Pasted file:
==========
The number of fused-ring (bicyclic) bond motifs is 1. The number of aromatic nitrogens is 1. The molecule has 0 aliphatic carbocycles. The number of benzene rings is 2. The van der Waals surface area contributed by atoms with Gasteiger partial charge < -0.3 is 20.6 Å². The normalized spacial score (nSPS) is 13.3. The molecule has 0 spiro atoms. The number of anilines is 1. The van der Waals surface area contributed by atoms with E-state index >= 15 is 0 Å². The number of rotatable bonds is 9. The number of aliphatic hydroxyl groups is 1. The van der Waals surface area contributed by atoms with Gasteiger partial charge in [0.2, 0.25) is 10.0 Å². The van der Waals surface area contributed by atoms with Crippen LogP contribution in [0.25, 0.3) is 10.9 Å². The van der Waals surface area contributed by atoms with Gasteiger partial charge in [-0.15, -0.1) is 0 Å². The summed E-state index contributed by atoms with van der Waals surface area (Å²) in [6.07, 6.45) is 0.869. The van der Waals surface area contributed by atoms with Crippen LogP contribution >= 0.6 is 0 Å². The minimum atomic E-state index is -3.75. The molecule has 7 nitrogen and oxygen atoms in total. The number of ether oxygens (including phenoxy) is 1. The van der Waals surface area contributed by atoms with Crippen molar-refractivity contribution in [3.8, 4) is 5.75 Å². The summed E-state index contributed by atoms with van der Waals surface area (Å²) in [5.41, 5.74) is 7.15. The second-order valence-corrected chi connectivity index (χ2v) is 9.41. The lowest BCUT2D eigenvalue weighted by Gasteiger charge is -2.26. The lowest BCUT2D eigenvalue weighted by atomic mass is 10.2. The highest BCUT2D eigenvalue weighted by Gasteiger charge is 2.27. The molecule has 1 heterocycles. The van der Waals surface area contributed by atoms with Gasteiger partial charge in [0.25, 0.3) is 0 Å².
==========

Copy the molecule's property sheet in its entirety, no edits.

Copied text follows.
The number of fused-ring (bicyclic) bond motifs is 1. The number of aromatic nitrogens is 1. The molecule has 0 aliphatic carbocycles. The number of benzene rings is 2. The van der Waals surface area contributed by atoms with Gasteiger partial charge < -0.3 is 20.6 Å². The normalized spacial score (nSPS) is 13.3. The molecule has 0 spiro atoms. The number of anilines is 1. The van der Waals surface area contributed by atoms with E-state index >= 15 is 0 Å². The number of rotatable bonds is 9. The number of aliphatic hydroxyl groups is 1. The van der Waals surface area contributed by atoms with Gasteiger partial charge in [0.2, 0.25) is 10.0 Å². The van der Waals surface area contributed by atoms with Crippen LogP contribution in [0.25, 0.3) is 10.9 Å². The van der Waals surface area contributed by atoms with Gasteiger partial charge in [-0.15, -0.1) is 0 Å². The summed E-state index contributed by atoms with van der Waals surface area (Å²) in [6.07, 6.45) is 0.869. The van der Waals surface area contributed by atoms with Crippen LogP contribution >= 0.6 is 0 Å². The minimum atomic E-state index is -3.75. The molecule has 7 nitrogen and oxygen atoms in total. The number of ether oxygens (including phenoxy) is 1. The van der Waals surface area contributed by atoms with Crippen molar-refractivity contribution in [3.8, 4) is 5.75 Å². The summed E-state index contributed by atoms with van der Waals surface area (Å²) in [5.41, 5.74) is 7.15. The second-order valence-corrected chi connectivity index (χ2v) is 9.41. The lowest BCUT2D eigenvalue weighted by Gasteiger charge is -2.26. The lowest BCUT2D eigenvalue weighted by atomic mass is 10.2. The highest BCUT2D eigenvalue weighted by Gasteiger charge is 2.27. The molecule has 1 heterocycles. The van der Waals surface area contributed by atoms with Gasteiger partial charge in [0.25, 0.3) is 0 Å².